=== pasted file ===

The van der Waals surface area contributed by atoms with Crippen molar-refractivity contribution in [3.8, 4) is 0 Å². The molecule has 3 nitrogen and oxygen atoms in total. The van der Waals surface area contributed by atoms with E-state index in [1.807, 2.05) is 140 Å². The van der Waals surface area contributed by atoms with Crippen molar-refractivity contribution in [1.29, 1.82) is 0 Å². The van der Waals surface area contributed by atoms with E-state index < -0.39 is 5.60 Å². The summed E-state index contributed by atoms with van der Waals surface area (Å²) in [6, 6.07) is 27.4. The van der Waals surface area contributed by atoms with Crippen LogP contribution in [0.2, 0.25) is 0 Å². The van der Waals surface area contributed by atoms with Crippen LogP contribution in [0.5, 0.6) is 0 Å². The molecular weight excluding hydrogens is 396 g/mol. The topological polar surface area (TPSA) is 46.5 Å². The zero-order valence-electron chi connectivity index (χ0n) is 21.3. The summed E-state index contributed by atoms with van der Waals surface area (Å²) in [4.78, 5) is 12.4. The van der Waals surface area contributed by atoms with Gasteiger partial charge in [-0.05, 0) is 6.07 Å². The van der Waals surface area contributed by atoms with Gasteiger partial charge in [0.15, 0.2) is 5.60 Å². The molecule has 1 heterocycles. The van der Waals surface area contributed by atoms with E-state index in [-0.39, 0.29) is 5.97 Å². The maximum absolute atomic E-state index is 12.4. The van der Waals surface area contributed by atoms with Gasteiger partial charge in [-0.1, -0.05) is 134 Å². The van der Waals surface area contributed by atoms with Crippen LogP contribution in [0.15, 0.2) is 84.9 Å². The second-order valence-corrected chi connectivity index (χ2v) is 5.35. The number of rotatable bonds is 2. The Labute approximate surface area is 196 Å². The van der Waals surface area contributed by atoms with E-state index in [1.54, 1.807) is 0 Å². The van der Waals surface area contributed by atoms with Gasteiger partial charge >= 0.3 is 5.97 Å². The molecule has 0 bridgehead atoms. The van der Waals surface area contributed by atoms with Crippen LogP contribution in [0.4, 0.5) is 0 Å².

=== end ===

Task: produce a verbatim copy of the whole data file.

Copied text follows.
The van der Waals surface area contributed by atoms with Crippen molar-refractivity contribution in [3.8, 4) is 0 Å². The molecule has 3 nitrogen and oxygen atoms in total. The van der Waals surface area contributed by atoms with E-state index in [1.807, 2.05) is 140 Å². The van der Waals surface area contributed by atoms with Crippen molar-refractivity contribution in [1.29, 1.82) is 0 Å². The van der Waals surface area contributed by atoms with E-state index < -0.39 is 5.60 Å². The summed E-state index contributed by atoms with van der Waals surface area (Å²) in [6, 6.07) is 27.4. The van der Waals surface area contributed by atoms with Crippen LogP contribution in [0.2, 0.25) is 0 Å². The van der Waals surface area contributed by atoms with Crippen LogP contribution in [0.5, 0.6) is 0 Å². The molecular weight excluding hydrogens is 396 g/mol. The topological polar surface area (TPSA) is 46.5 Å². The zero-order valence-electron chi connectivity index (χ0n) is 21.3. The summed E-state index contributed by atoms with van der Waals surface area (Å²) in [4.78, 5) is 12.4. The van der Waals surface area contributed by atoms with Gasteiger partial charge in [-0.05, 0) is 6.07 Å². The van der Waals surface area contributed by atoms with Gasteiger partial charge in [0.15, 0.2) is 5.60 Å². The molecule has 1 heterocycles. The van der Waals surface area contributed by atoms with E-state index in [-0.39, 0.29) is 5.97 Å². The maximum absolute atomic E-state index is 12.4. The van der Waals surface area contributed by atoms with Gasteiger partial charge in [-0.1, -0.05) is 134 Å². The van der Waals surface area contributed by atoms with Crippen LogP contribution in [0.15, 0.2) is 84.9 Å². The second-order valence-corrected chi connectivity index (χ2v) is 5.35. The number of rotatable bonds is 2. The Labute approximate surface area is 196 Å². The van der Waals surface area contributed by atoms with E-state index in [1.54, 1.807) is 0 Å². The van der Waals surface area contributed by atoms with Gasteiger partial charge >= 0.3 is 5.97 Å². The molecule has 0 bridgehead atoms. The van der Waals surface area contributed by atoms with Crippen LogP contribution in [0.4, 0.5) is 0 Å².